What today's Court of Appeal ruling means for FCA prosecutions

FCA chief executive Martin Wheatley has promised to "shoot first and ask questions later"
FCA chief executive Martin Wheatley has promised to "shoot first and ask questions later"
FCA chief executive Martin Wheatley has promised to "shoot first and ask questions later" (Source: Getty)

Today's ruling in the UK's Court of Appeal has overturned the decision of a lower court to effectively halt a fraud prosecution pursued by the Financial Conduct Authority (FCA).

The regulator has applauded the ruling, stating that it "is committed to pursuing criminal action in appropriate cases" and is "pleased that this case can now proceed towards trial".

What is the ruling?

Sir Brian Leveson has ruled to overturn a previous decision by Anthony Leonard, made in the Crown Court at Southwark, which stayed a prosecution initiated by the FCA. The individuals in question are "charged with offences of conspiracy to defraud, possessing criminal property" and offences contrary to the Financial Services and Markets Act 2000.

"In essence", Leonard states, "the crown alleges that between 2008 and 2011 the defendants were involved in a land banking scheme". The individuals in question are alleged to have "aggressively marketed [plots] to members of the public - often vulnerable members of the public - who were persuaded to buy based on false representations".

The case is extremely complex, and the defendants haven't been able to find private representation. That's stopped the FCA from being able to proceed until now, preventing the case from going to trial.

Why is this happening now?

Cuts to legal aid for cases classified as Very High Cost Cases (VHCCs) have just started to kick in, and this case is the first of its kind since. Barristers working on these cases will now receive 30 per cent lower fees than previously, and despite attempts to find representative for the defendants, no-one is coming forward.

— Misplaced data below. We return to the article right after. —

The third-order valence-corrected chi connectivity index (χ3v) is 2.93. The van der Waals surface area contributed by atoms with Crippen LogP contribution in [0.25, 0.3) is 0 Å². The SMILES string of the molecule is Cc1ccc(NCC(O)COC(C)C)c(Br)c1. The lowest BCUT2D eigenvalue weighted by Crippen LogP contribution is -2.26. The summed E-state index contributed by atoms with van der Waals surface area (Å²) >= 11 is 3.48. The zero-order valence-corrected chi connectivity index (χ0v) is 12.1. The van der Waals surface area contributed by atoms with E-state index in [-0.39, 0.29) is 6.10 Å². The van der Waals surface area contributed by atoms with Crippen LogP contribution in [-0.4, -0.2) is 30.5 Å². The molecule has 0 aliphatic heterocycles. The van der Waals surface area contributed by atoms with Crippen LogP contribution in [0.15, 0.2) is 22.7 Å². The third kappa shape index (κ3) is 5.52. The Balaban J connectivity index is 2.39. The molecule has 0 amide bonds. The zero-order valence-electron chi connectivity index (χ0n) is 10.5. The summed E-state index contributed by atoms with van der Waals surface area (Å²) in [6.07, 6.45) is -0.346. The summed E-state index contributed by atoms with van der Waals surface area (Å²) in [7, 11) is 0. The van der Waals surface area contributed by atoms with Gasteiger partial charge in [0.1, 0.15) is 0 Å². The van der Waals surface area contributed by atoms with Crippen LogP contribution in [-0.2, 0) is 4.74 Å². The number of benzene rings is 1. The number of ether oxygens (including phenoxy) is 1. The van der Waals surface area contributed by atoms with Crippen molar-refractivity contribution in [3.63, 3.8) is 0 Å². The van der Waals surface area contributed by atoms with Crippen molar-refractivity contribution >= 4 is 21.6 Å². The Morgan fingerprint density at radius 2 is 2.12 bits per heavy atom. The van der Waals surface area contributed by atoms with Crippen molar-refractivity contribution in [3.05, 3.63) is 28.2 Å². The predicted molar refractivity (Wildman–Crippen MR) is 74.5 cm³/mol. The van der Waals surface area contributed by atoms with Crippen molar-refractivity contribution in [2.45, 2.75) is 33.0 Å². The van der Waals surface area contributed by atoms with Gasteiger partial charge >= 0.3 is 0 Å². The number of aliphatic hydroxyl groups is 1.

Even after those cuts, a QC working on a VHCC like this "could expect to receive around £100,000", according to the Ministry of Justice, which notes that the UK has "one of the most expensive legal aid systems in the world".

Gareth Weetman, barrister at 7 Bedford Row, says that such cases "take literally months to prepare". In this instance, the volume of papers involved amounts to around 46,030 pages, as well as 194 Excel spreadsheets with a total of 864,200 lines. The case summary alone runs for 55 pages.

Without the funds for private representation, the individuals pursued by the FCA in this case have been unable to find a barrister willing to take their case up. Weetman says that despite "very careful efforts" to find someone to act as defence counsel, the state has "utterly failed" to produce anyone.

What other representation could be available?

This is just one of eight current cases classified as a VHCC that has reached the same point, with the accused unable to find representation. The case decided upon today will now likely move back down to Crown Court (a Supreme Court appeal is possible, but seen as very unlikely), where there will be a case management hearing.

Then the individuals concerned could access the Public Defender Service (PDS), with a trial possibly taking place as early as January 2015. The PDS currently has just 22 QCs on staff, sufficient to provide representation, although concerns have been raised about whether this is a sufficient number to deal with all incoming cases of this type.

The Ministry of Justice may need to find more barristers, for which it has been recruiting.

What's wrong with the PDS?

It seems likely that the PDS could be perceived as being less independent that private QCs, even though the FCA and PDS are independent of each other, says Weetman.